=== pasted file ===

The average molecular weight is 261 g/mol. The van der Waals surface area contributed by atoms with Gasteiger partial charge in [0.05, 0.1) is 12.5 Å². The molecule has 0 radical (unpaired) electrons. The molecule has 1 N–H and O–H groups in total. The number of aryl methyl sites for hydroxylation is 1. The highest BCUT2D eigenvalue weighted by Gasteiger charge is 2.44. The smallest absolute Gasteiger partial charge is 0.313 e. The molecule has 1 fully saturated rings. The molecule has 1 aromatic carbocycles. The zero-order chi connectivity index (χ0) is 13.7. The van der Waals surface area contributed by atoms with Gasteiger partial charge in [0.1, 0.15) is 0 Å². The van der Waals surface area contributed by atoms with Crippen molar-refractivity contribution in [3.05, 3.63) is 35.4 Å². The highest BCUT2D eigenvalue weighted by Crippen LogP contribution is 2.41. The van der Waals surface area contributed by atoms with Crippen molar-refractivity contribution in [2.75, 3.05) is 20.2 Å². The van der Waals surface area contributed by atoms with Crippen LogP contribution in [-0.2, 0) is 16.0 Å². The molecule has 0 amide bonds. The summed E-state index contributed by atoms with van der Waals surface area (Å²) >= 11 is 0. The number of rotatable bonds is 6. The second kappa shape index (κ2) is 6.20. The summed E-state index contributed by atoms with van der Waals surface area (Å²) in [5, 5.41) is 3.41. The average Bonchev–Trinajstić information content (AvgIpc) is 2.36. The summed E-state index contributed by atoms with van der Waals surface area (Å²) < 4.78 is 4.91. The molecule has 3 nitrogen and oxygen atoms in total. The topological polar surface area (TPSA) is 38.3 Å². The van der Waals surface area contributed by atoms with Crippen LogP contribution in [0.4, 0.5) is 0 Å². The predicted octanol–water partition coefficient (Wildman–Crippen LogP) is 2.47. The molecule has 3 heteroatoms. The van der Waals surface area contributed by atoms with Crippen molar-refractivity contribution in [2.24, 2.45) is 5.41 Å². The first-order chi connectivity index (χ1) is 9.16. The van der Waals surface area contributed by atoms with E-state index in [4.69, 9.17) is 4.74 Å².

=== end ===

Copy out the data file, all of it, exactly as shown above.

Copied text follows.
The average molecular weight is 261 g/mol. The van der Waals surface area contributed by atoms with Gasteiger partial charge in [0.05, 0.1) is 12.5 Å². The molecule has 0 radical (unpaired) electrons. The molecule has 1 N–H and O–H groups in total. The number of aryl methyl sites for hydroxylation is 1. The highest BCUT2D eigenvalue weighted by Gasteiger charge is 2.44. The smallest absolute Gasteiger partial charge is 0.313 e. The molecule has 1 fully saturated rings. The molecule has 1 aromatic carbocycles. The zero-order chi connectivity index (χ0) is 13.7. The van der Waals surface area contributed by atoms with Gasteiger partial charge in [0.1, 0.15) is 0 Å². The van der Waals surface area contributed by atoms with Crippen molar-refractivity contribution in [3.05, 3.63) is 35.4 Å². The highest BCUT2D eigenvalue weighted by Crippen LogP contribution is 2.41. The van der Waals surface area contributed by atoms with Crippen molar-refractivity contribution in [2.75, 3.05) is 20.2 Å². The van der Waals surface area contributed by atoms with Crippen LogP contribution in [-0.2, 0) is 16.0 Å². The molecule has 0 amide bonds. The summed E-state index contributed by atoms with van der Waals surface area (Å²) >= 11 is 0. The number of rotatable bonds is 6. The second kappa shape index (κ2) is 6.20. The summed E-state index contributed by atoms with van der Waals surface area (Å²) in [5, 5.41) is 3.41. The average Bonchev–Trinajstić information content (AvgIpc) is 2.36. The summed E-state index contributed by atoms with van der Waals surface area (Å²) < 4.78 is 4.91. The molecule has 3 nitrogen and oxygen atoms in total. The topological polar surface area (TPSA) is 38.3 Å². The van der Waals surface area contributed by atoms with Crippen LogP contribution in [0.4, 0.5) is 0 Å². The predicted octanol–water partition coefficient (Wildman–Crippen LogP) is 2.47. The molecule has 3 heteroatoms. The van der Waals surface area contributed by atoms with Crippen molar-refractivity contribution in [2.24, 2.45) is 5.41 Å². The first-order chi connectivity index (χ1) is 9.16. The van der Waals surface area contributed by atoms with E-state index in [4.69, 9.17) is 4.74 Å².